I discovered them back in the zips, when Diana Birchall recommended Frances Hodgson Burnett’s adult novel, The Shuttle. In fact Diana recommended the book before Persephone published it.
I have read many Persephone titles since, and recently enjoyed a Tea and Tattle podcast in which Sophie and Miranda discuss their favorite Persephone books. The discussion is very calming: I guarantee your blood pressure will go down!
WE INVITE YOU TO JOIN THE VIRGIL READALONG. It may not sound sexy, but David Ferry’s new translation of Virgil’s Aeneid is so brilliant that Jen B. (an old friend from AOL) and I are organizing a Virgil readalong. Realistically, we hope that one, or possibly two may sign up to join us! In January we will discuss Books 1, 2, 4, and 6, and in February discuss two or three of the last six books (to be announced).
WHY SHOULD YOU READ OR REREAD IT? Virgil’s epic has awed and influenced generations of readers, including Dante, Christopher Marlowe, Milton, Purcell, George Eliot, Thomas Hardy, Willa Cather, T. S. Eliot, and Margaret Drabble. Some read the Aeneid as a celebration of empire, others (myself included) as an anti-war poem. Virgil treats love and war, the horrifying fall of Troy at the end of a 10-year war, the reluctance of the hero, Aeneas, to take charge of the survivors and try desperately to find them a homeland, his tragic love affair with the powerful queen Dido, and a long war in Italy fought so the Trojans can stay there (and eventually found Rome).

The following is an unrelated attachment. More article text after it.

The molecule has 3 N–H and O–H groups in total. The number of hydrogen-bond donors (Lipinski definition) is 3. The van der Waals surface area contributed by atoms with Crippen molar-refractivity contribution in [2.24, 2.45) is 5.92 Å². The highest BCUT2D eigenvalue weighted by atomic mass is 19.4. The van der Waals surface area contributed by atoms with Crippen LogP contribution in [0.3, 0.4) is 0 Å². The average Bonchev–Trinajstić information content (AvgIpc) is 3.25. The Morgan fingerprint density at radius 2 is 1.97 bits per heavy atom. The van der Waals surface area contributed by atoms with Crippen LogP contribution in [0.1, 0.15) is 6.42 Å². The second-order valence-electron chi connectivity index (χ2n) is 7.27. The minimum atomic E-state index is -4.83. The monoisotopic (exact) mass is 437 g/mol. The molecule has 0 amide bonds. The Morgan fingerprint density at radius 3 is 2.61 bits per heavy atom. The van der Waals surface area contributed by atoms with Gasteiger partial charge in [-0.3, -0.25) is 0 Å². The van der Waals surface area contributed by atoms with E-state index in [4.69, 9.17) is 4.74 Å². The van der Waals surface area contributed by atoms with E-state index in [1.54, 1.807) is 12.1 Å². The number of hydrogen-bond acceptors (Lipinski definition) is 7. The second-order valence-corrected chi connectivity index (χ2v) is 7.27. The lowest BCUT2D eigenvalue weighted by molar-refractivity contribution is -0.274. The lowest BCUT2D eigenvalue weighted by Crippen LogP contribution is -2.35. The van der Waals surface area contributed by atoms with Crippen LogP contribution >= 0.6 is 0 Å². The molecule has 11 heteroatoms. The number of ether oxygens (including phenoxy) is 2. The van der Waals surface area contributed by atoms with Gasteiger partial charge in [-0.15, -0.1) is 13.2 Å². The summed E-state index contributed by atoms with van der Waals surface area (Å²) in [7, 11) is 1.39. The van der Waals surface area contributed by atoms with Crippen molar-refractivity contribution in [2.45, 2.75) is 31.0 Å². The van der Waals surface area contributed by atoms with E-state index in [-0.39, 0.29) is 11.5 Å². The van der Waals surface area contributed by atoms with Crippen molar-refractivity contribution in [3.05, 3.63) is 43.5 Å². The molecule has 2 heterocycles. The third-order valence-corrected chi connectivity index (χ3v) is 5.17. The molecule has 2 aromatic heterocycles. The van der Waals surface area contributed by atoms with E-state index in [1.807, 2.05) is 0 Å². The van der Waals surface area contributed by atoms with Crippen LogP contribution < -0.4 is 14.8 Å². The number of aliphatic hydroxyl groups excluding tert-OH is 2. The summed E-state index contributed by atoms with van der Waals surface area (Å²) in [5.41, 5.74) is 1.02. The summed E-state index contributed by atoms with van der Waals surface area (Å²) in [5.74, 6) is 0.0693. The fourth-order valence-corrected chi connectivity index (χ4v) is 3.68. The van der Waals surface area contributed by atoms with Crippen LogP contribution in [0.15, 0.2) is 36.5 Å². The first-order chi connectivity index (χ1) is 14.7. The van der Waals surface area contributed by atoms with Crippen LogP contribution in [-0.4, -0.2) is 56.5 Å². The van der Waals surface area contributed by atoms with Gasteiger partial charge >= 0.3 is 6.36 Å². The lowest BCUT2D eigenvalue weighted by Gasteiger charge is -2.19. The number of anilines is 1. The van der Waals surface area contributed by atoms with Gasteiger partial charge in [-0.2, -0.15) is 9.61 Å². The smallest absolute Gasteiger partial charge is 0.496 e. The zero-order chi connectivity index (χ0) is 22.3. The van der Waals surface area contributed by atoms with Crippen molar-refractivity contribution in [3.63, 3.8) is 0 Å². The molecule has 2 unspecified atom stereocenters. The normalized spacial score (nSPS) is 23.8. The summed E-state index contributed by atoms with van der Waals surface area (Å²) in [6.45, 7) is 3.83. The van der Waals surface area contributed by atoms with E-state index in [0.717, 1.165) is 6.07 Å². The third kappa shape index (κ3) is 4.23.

I’ll be reading the Latin along with the English. It might be hard to get me to shut up about it.
JEN will not be reading the Latin. You don’t have to read the Latin.
FUN FACT ABOUT THE AENEID. Did you know that Venus wears purple (or crimson) buskins in Carthage?
So leave a comment or email me at email@example.com if you’d like to join us.